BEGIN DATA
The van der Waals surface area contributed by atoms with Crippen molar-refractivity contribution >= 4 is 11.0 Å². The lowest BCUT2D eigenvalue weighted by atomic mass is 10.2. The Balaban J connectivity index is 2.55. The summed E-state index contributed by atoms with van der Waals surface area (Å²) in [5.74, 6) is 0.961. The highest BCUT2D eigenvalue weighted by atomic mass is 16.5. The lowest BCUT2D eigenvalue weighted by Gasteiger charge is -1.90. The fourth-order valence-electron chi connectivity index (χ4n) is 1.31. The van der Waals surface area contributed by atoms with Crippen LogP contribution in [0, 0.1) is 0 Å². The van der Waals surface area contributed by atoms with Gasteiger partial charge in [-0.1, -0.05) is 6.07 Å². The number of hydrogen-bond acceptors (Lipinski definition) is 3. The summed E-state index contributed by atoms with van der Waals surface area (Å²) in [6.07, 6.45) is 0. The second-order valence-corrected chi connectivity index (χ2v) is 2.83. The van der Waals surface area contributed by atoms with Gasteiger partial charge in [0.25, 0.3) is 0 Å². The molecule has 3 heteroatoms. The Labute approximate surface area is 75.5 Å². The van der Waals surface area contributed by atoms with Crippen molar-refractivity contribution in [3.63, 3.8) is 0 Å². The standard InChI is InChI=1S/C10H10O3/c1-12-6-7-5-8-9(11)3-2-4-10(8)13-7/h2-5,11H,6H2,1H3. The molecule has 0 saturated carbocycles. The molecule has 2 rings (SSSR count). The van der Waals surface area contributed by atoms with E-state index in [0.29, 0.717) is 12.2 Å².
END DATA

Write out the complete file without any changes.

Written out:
The van der Waals surface area contributed by atoms with Crippen molar-refractivity contribution >= 4 is 11.0 Å². The lowest BCUT2D eigenvalue weighted by atomic mass is 10.2. The Balaban J connectivity index is 2.55. The summed E-state index contributed by atoms with van der Waals surface area (Å²) in [5.74, 6) is 0.961. The highest BCUT2D eigenvalue weighted by atomic mass is 16.5. The lowest BCUT2D eigenvalue weighted by Gasteiger charge is -1.90. The fourth-order valence-electron chi connectivity index (χ4n) is 1.31. The van der Waals surface area contributed by atoms with Crippen LogP contribution in [0, 0.1) is 0 Å². The van der Waals surface area contributed by atoms with Gasteiger partial charge in [-0.1, -0.05) is 6.07 Å². The number of hydrogen-bond acceptors (Lipinski definition) is 3. The summed E-state index contributed by atoms with van der Waals surface area (Å²) in [6.07, 6.45) is 0. The second-order valence-corrected chi connectivity index (χ2v) is 2.83. The van der Waals surface area contributed by atoms with Gasteiger partial charge in [0.25, 0.3) is 0 Å². The molecule has 3 heteroatoms. The Labute approximate surface area is 75.5 Å². The van der Waals surface area contributed by atoms with Crippen molar-refractivity contribution in [3.63, 3.8) is 0 Å². The standard InChI is InChI=1S/C10H10O3/c1-12-6-7-5-8-9(11)3-2-4-10(8)13-7/h2-5,11H,6H2,1H3. The molecule has 0 saturated carbocycles. The molecule has 2 rings (SSSR count). The van der Waals surface area contributed by atoms with E-state index in [0.29, 0.717) is 12.2 Å².